The community of African Americans has undergone various forms of victimization due to their race-conscious environment. Persistent segregation and inequality thwarted their possibilities of decent living conditions and moreover, assisted in widening the racial gap. Nevertheless, recent years have witnessed remarkable modifications in the ethnic disparities and outlook towards the Black culture. The involvement of numerous Black role models and activists have helped in evolving the centuries-old misconceptions and stereotypes about the community.
The racial divide in the United States is evident in the practice of law enforcement forces and the judiciary system (Rosich). Owing to the studies about the incidences in the twentieth century (Rosich), the minorities were subjected to discriminatory laws and were tried and sentenced severely by white juries. The behavior of the police sparked hostility and tensions in Black localities and they were also seen as the instigators of race riots (Rosich). The increase in white leadership elevated the possibility of the unequal treatment of the historically marginalized sections (Davis and Block).
The existence of police brutality is profound in the racial profiling and over-policing (IACHR) of the Afro-descendants. A majority of the instances of police abuse, the overrepresentation of Blacks in arrests, and incarceration rates are rooted in the racial bias (IACHR). They are put through surveillance including Broken Windows which targets crimes clinging to the destitute “quality of life” (IACHR). The survival in the insecure surroundings profusely impacts their standard of living and emotional health (Davis and Block).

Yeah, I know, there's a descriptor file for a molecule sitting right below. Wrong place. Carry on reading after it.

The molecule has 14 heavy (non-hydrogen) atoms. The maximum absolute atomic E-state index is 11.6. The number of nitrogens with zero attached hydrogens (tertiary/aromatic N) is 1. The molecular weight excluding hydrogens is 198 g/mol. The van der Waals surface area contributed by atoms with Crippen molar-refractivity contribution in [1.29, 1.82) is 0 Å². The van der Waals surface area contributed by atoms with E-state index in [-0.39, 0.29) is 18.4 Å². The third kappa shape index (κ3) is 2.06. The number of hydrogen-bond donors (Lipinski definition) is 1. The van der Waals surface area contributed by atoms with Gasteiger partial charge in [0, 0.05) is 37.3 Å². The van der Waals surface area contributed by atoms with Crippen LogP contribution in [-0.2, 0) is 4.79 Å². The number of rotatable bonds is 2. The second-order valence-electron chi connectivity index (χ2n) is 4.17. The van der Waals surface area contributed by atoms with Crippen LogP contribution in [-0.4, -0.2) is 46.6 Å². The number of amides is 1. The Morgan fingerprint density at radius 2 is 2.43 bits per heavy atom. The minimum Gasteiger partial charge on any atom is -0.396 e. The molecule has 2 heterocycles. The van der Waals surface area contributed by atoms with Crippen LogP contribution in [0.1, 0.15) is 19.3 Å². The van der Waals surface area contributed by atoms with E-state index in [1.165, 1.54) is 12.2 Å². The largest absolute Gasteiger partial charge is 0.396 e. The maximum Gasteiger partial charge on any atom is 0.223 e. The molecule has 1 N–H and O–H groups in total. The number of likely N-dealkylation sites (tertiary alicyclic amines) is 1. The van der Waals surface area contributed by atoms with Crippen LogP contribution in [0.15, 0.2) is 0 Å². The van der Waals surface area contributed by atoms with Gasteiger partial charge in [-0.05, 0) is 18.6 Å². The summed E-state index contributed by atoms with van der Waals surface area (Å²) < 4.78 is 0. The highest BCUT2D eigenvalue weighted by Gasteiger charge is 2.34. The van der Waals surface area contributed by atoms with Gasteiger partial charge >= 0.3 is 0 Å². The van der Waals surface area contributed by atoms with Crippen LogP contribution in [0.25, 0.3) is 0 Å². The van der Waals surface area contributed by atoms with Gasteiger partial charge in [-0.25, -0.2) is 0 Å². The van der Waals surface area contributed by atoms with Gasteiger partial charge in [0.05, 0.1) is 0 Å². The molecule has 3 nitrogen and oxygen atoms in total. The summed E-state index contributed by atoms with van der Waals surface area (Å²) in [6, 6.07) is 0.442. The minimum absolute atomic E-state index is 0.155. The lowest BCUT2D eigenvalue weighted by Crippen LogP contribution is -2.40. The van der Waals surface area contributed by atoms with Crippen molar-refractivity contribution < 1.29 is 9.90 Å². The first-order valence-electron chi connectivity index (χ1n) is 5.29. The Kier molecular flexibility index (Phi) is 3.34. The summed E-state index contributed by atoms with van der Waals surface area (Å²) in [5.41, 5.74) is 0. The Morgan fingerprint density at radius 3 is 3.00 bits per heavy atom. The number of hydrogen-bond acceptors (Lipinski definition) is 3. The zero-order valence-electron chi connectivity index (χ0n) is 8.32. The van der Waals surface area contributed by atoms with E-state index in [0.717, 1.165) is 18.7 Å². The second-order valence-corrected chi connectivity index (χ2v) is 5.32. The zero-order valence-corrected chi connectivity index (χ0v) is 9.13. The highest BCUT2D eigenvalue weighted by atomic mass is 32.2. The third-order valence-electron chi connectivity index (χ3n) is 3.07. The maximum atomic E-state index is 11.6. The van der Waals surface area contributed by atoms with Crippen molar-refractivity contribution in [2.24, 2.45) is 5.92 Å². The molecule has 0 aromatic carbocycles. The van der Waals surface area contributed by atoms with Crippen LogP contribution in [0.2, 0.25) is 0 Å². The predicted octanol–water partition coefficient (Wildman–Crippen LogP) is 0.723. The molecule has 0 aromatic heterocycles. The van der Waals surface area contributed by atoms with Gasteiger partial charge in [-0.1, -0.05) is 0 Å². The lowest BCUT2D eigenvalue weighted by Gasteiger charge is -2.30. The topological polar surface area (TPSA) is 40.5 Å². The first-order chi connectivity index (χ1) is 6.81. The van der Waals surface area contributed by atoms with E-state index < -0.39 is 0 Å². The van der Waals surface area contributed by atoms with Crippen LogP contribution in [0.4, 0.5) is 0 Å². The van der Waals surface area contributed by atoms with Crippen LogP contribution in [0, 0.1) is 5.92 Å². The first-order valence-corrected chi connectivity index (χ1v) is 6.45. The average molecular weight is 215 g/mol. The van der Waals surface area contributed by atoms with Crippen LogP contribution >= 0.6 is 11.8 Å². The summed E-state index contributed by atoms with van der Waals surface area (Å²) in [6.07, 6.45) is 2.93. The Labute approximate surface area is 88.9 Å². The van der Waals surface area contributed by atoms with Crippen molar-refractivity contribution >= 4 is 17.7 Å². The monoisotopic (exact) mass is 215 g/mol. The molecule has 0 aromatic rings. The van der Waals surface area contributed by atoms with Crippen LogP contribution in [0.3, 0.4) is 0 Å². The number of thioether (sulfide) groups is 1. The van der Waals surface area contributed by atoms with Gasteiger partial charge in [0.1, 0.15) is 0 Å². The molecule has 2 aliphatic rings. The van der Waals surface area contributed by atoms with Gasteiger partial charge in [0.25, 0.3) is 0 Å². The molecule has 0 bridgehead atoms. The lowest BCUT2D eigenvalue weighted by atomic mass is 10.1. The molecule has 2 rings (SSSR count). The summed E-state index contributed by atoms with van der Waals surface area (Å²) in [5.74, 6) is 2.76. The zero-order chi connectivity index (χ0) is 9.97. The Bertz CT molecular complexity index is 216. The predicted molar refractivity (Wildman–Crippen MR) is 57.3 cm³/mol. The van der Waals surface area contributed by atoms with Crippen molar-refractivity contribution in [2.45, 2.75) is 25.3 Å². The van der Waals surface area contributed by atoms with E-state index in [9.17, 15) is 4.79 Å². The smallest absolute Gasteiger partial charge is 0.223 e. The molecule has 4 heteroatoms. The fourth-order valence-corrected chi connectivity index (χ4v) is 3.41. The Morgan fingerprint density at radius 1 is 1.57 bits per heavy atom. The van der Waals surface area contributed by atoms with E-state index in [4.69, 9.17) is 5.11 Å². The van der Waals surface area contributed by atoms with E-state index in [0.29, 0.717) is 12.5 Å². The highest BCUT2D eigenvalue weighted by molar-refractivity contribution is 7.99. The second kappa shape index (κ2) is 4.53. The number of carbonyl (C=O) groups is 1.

Racialized policing point to the escalated proportion of the African Americans’ interactions and violent encounters with the officers (Carbado and Richardson) than their white counterparts. The treatment of civilians using non-lethal forces such as slapping or pushing was hugely influenced by racial differences (Fryer). Similar are the cases where a weapon, a baton, or a handcuff is involved. The likelihood of such an occurrence is 21.3% more for a Black individual than the white (Fryer). The probability of an unarmed Black being shot was 3.5 times more than an unarmed white (Davis and Block). Even the chances of an armed Afro-American who does not pose any threat being shot were also higher in comparison to any other race.
The increase in Black deaths due to the structural discrimination in policing gave rise to the movement of Black Lives Matter (BLM). The movement gained momentum when Trayvon Martin and Michael Brown, two young Black men (Siscoe), were shot without any reason by the whites. Several other deaths, comprising Eric Garner, Tamir Rice, Alton Sterling, Philando Castile, and Terence Crutcher (IACHR), and many more in the hands of the police led to widespread outrage and protests. BLM was initiated as a social media hashtag in reaction to the acquittal of George Zimmerman in 2013 in Trayvon Martin’s murder. Founded by Alicia Garza, Patrisse Cullors, and Opal Tometi, it drew remarkable attention to the systemic racism and police brutality (Clark et al.) prevailing in the nation through numerous events and demonstrations.
BLM, perceived as the new phase of the Civil Rights Movement (CRM), strives for the “humanization of black lives” since they are systematically and deliberately “targeted for demise” (Siscoe). The inclusive campaign is focused on fighting the racism that has penetrated the systems in society. Together with police violence, it throws light on Black poverty, inflated incarceration rates, gentrification, undocumented immigrants, and divergent communities that struggle under the power structure (Clark et al.). The radical approach urges the communities to manage the laws and regulations, comprising schools, local budgets, law enforcement departments, and land, that are designed to serve them (Clark et al.). The purpose is to encompass the perspectives and experiences of the members so that an all-inclusive framework that surpasses race and gender is in place.
BLM exhibits enormous potential in spreading its agendas for social changes in the current technology-driven world. The activists’ viewpoints on diverse topics, consisting of political organizing, conflict resolution, and hip-hop music, in its National Convening in 2015 (Jenkins-Robinson) highlight the group’s intention to boost the acceptance of the colored people’s identity. It emphasizes that the nation has not reached a post-racial era and the need to address anti-black racism (Clark et al.) in a society that ignores race and prejudice is imperative.